At international level, particularly in the metal sector, the last 20 years have seen some remarkable new design impulses, which have ultimately also led to significant economic success. Starting in the 1970s, the north Italian firm of Alessi sorted its traditional product range into new “programmes”, culminating in 1983 with the launch of its highly regarded design project “Tea and Coffee Piazza”, with the participation of celebrated Italian and international architects and designers. In the wake if this, Alessi was able to initiate a reassessment in the field of household goods, generating a sustained renewal with sustained demand. But as this example shows, one spectacular design project by itself is not sufficient to give the entire production of a company the new impulses it needs; rather, the product range, the production process and sales & marketing all have to be reviewed in their entirety in the context of the Corporate Identity and reworked as necessary. But when one has great goals in one’s sights, it is necessary to start somewhere – and in the present case with one challenging aspect of the project.
Therefore, the starting point chosen for renewing the Hermann Schwerter Iserlohn corporate culture is hooks, and more particularly: clothes hooks. After all, there are many kinds of hooks. Some look to us like fossils from another age (“athlete hooks”, “church hooks”, “emergency hooks”, “volo hooks”); others, on the other hand, are still perfectly familiar (picture hooks, boat hooks, snap hooks). Clothes hooks, meanwhile, form a category all of their own, since they consist not only of a hook but a wall fitting as well. And it must be remembered in this context that the further out from the wall the hook projects, the greater the forces acting on the wall fitting become. Also in production terms, a distinction has to be made between older types of clothes hook made of shaped wire, and cast and wrought designs. The clothes hook typology also encompasses subtle variants, such as hat pegs (terminating in a ball or such like shape) or coat hooks, which sometimes appear not much bigger than a towel hook. And finally, there are single hooks and racks with several hooks, which may already be seen as a halfway house to a coat stand. In the industry, clothes hooks count as the “coat stand of the common man” – and it is clothes hooks that the design project seeks to redesign.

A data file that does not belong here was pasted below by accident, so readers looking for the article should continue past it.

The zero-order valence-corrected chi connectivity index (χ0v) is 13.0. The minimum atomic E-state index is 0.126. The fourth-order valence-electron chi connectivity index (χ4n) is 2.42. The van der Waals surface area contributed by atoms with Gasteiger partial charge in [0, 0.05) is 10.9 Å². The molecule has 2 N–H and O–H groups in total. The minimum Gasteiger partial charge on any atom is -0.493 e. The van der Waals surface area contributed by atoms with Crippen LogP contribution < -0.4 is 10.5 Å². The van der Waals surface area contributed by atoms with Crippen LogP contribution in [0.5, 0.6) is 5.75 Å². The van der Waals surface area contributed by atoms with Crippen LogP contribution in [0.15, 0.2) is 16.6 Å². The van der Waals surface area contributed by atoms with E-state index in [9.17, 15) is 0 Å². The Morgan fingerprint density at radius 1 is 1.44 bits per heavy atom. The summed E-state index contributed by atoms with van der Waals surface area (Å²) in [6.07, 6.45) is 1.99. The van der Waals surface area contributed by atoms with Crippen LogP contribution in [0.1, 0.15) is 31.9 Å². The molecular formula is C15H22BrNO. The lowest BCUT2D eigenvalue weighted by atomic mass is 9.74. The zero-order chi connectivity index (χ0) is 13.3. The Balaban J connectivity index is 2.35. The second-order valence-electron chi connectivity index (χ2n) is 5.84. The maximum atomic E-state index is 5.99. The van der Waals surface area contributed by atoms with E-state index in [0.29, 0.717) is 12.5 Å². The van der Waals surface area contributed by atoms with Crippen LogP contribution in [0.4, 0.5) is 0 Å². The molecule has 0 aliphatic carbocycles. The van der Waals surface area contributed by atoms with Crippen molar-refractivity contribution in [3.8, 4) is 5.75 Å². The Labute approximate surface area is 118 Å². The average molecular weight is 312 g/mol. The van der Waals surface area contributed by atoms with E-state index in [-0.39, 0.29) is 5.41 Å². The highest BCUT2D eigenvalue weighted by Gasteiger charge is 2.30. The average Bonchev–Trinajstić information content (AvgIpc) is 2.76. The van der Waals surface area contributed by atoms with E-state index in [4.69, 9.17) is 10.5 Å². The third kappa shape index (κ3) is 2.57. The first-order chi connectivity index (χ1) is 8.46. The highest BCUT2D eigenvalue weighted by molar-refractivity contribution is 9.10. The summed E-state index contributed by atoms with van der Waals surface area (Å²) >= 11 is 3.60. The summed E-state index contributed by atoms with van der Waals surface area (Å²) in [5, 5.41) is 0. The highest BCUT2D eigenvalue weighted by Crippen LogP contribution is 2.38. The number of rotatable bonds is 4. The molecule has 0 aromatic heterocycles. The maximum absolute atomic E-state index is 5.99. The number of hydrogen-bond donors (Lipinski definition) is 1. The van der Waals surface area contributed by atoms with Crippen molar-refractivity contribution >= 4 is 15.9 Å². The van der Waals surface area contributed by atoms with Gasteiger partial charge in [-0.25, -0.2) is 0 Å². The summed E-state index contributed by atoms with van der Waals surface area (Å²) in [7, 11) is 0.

The Hermann Schwerter Iserlohn product range encompasses a wide variety of clothe and coat hooks with different styles and characters. However, it does not appear to incorporate one particular design product that could point the way into the future.
It is a fact that not many designers in the past have concerned themselves with this product field in general or clothes hooks in particular, but one outstanding exception should be mentioned. In the 1920s, Wilhelm Wagenfeld, one of Germany’s greatest designers, created coat stands for the Berlin-based firm of S. A. Loevy, and when Wagenfeld was later designing pressed glass products for Vereinigte Lausitzer Glaswerke, one of the objects he created was a clothes hook – actually made of pressed glass.
The “new hook from Iserlohn“ is also about a long tradition in the Iserlohn ironware industry which the design project seeks not only to preserve but to give a new dimension to for the present day. Hermann Schwerter Iserlohn is, after all, the last major company in Germany that still produces clothes hooks. Moreover, the sales channels have also become rather fragile. Specialist ironmongery stores will play an ever decreasing role in sale of the goods to the customers; therefore, alternative sales routes will have to be explored in the wholesale field. The communication opportunities offered by a design project that arouses publicity should also not be ignored.